Date of Award

January 2021

Document Type


Degree Name

Doctor of Philosophy (PhD)


Teaching & Learning

First Advisor

Woei W. Hung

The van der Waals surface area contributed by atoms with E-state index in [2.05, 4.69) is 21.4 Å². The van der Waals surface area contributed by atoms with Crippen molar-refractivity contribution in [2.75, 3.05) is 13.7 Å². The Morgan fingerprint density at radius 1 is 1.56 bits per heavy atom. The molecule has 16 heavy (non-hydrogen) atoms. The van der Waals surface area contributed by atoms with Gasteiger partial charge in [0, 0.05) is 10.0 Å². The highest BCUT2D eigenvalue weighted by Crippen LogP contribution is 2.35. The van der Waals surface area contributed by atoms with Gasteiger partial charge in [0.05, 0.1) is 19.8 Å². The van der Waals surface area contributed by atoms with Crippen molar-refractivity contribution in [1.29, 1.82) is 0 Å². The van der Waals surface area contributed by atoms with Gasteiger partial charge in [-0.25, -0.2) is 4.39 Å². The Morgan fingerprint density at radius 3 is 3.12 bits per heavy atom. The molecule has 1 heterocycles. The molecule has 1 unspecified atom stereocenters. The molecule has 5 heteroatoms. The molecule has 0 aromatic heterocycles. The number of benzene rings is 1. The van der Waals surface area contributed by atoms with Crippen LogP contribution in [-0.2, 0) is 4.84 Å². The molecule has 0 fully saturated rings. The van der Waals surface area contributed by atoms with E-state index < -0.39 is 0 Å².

The Student-Generated Problems (SGP) instructional strategy represents an exclusive area of real-world practice used by some educators to give powerful support and responsibility to college students for their learning experience (Mestre, 2002; Zurcher, Coppola, & McNeil, 2016). Undergraduate Engineering students often have difficulty applying gained knowledge in real-world settings and are reportedly underprepared for workplace challenges (Luo et al., 2015; Negro et al. 2019). This study examined the effects of the SGP instructional strategy used in an undergraduate Electrical Engineering course to determine students’ abilities to apply conceptual knowledge and problem-solving skills in real problem lab activities. The need for this study was to prepare students to be able to function well in the workplace environment in the future. The study also investigated whether there were relationships between students’ skills in SGP and their problem-solving skills, conceptual, and application knowledge of Electrical Engineering concepts under study. This investigation employed a quantitative approach, using a within-subject design with pre-post testing. A single group of participants experienced both the regular and SGP instructional strategy. This study’s independent variables were the type of instructional strategy–traditional class instruction and the SGP approach. The dependent variables are the students’ learning outcomes. This quantitative study used knowledge test (pre and post) to test the students’ conceptual knowledge, a Problem-Solving Inventory (PSI) survey to assess the students’ self-perception of problem-solving skills, and a problem identification rubric to assess students’ knowledge application in the SGP activity. Limited differences were revealed in the control and experimental group participants’ responses of their conceptual knowledge, knowledge application abilities, and self- perception of problem-solving skills. Test scores in the knowledge areas did not have a statistically significant overall relationship with the most of study variables. However, the test revealed that the difference in the test scores for the approach avoidance style construct was statistically significant. Further investigation on the connections between these study variables and the SGP instructional strategy is needed to provide a more insightful depiction of the effects of the Student-Generated Problems approach on students’ development of conceptual knowledge, knowledge application, and problem-solving skills in electrical engineering concepts. Although this study did not report a significant difference between the SGP and the traditional group, there appears to be a difference between the mean scores among the two groups. Hence, it can be implied that SGP has the potential to promote knowledge utilization and problem-solving skills among engineering students. This is because SGP enables students to connect and relate classroom concepts to real-world problems, and as a result contextualizing their learning. The findings of this study are significant for engineering instructors who intend to promote knowledge application and problem-solving skills in their teaching. Also, SGP is a constructivist learning approach and the results from this study suggest that it may offer alternative instructions to the traditional teacher-centered approach, thereby helping instructors better prepare their students for their future workplace challenges.